That is why I believe that we can not act as if we are dealing with politics as usual in the U.S. The Trump Administration is not simply a more radical version of traditional Right Wing politics. It is an existential threat to the very survival of representative government in the U.S., and in a significant sense, to the very survival of relatively decent societies in Europe.

And those of us, whether on the Left, Center, or even Right, who believe in the rule of law, and the at least relative respect for human wellbeing, and the rights and dignity of all people, must join together to do everything we can to delegitimize and incapacitate the Trump Administration from carrying out its neo-Fascist agenda at home and abroad.
A necessary practical step in carrying out this program requires undermining the nearly lockstep support that Trump has so far received from the Republican Party. And the most effective practical strategy for accomplishing that is a full court press on the need for a complete, impartial investigation into the Trump campaign’s connection with Russian interference in our election, and pushing that investigation into exploring any and all continuing coordination between the Trump Administration and the Russian Government.

And that is why the effort of many often well-meaning Leftists — who may seek peace, want detente with Russia, and may fear that these concerns with Russian hacking are solely promoted by Cold Warriors in order to recreate a Cold War, or who may still even have a sympathetic identification with Russia as the continuation of the Soviet Communist ideological commitment to promoting the classless society — their efforts to cast doubt on, or even undermine, investigation into Russian interference in our election is, I fear, no doubt unintentionally and quite unfortunately, playing into the hands of this emerging domestic and international Fascist Axis. We must not normalize the Trump Administration. We must do everything to keep the Russian connection front and center in our demand for a complete impartial investigation, as we confront the Trump Administration on every level, defending threatened groups and basic human rights and services, while promoting programs of social justice, human decency, and ecologically sound and equitable economic development.

On The Conceptual Extermination of Secular Religion

On The Conceptual Extermination of Secular Religion.

At the recent convention of the Eastern Division of the American Philosophical Association I picked up a book on “Living the Secular Life” by Phil Zuckerman. Since Dr. Zuckerman is a “professor of sociology and secular studies at Pitzer College in Claremont, California,” and the book comes with endorsements from Susan Jacoby, Greg Epstein, and David Brooks, among others, I thought this book would be useful in developing the theory and practice of our Ethical Humanist congregation on Long Island. But, to my profound chagrin, and even annoyance, I found from the outset, that rather than contributing to our efforts, Professor Zuckerman had defined us out of existence. Without the slightest degree of self-awareness, this “expert” on secular studies simply treats as interchangeable the words secular and anti-religious. Thus all of his facts and arguments presuppose that to be secular you must be anti-religious, and to be religious you must be anti-secular, that is, I suppose, you must believe in the divine and the sacred. I say “suppose”, because I must admit I could not get much beyond the first few pages, so put off was I by this casual conceptual extermination.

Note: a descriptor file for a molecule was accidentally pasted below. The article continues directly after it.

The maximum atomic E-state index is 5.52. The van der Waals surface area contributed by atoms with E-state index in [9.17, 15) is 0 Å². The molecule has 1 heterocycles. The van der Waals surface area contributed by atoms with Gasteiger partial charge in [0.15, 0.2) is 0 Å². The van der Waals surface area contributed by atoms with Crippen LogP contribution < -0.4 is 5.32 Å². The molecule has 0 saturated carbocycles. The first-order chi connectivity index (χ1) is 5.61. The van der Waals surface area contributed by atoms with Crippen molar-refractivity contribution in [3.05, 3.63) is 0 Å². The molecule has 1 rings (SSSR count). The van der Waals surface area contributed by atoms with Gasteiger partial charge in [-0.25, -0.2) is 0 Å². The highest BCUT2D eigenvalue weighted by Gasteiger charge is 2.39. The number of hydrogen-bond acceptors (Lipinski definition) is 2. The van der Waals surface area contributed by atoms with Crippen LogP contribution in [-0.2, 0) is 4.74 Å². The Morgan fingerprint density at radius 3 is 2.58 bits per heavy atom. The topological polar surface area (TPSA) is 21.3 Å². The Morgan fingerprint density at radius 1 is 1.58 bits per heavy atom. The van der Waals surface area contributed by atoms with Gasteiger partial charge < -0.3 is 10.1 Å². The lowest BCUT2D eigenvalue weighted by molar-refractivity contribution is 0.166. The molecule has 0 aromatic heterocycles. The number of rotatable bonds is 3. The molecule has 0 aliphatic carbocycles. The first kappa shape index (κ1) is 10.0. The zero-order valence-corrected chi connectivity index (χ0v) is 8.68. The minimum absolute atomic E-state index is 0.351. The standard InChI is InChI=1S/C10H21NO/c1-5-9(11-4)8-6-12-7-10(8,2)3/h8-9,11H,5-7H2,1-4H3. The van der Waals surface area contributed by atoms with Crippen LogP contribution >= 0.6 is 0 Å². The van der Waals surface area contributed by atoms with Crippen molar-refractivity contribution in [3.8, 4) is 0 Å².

But I think the deeper point that calls for comment, is the fact that Professor Zuckerman’s approach is quite representative of the views and attitudes of the vast majority of Americans — and perhaps of many people around the world. As an expert in “secular studies” you would think that Professor Zuckerman would have known better. But that he reproduces conventional prejudices does call for, at least, a response and a clarification.

The word religion may be seen as coming from the Latin religio (or perhaps religare) which refers to being bound. There need be no reference to the divine, sacred, or transcendent in its meaning, though, of course, often there is. But quite to the point, religio speaks to one’s being bound by belief and practice to a shared community – similar to the root of yoke, from which Yoga is drawn. (According to Wikipedia: “yoga (from the root yuj) means “to add”, “to join”, “to unite”, or “to attach” in its most common literal sense. By figurative extension from the yoking or harnessing of oxen or horses, the word took on broader meanings such as “employment, use, application, performance” (compare the figurative uses of “to harness” as in “to put something to some use.””)I need not appeal to Buddhists or Confucians, however, to underline the point that one can be bound up with a community of believers and practitioners, who celebrate life’s passages together, while “ministering” to the needs of one’s fellow congregants, without having to make any appeal to “higher authorities.” In fact, one may well be committed, as are we at the Ethical Humanist Society of Long Island, to building a community of “caring hearts,” living an ethical life, attributing dignity to all human beings, and seeking to promote human respect and social improvement throughout the world, without making the slightest appeal to the divine or sacred. And to do all of this as a secular religious community, that is at least recognized as such by the US government, if not by Professor Zuckerman. If he had made that distinction, I would have loved to see how his factual analyses would have changed, as well as his consideration of the personal and social values of such secular religious communities — with their commitment to science and human betterment — as well as the social and institutional role that such secular organizations might play, more particularly, in the policies and programs of the United States.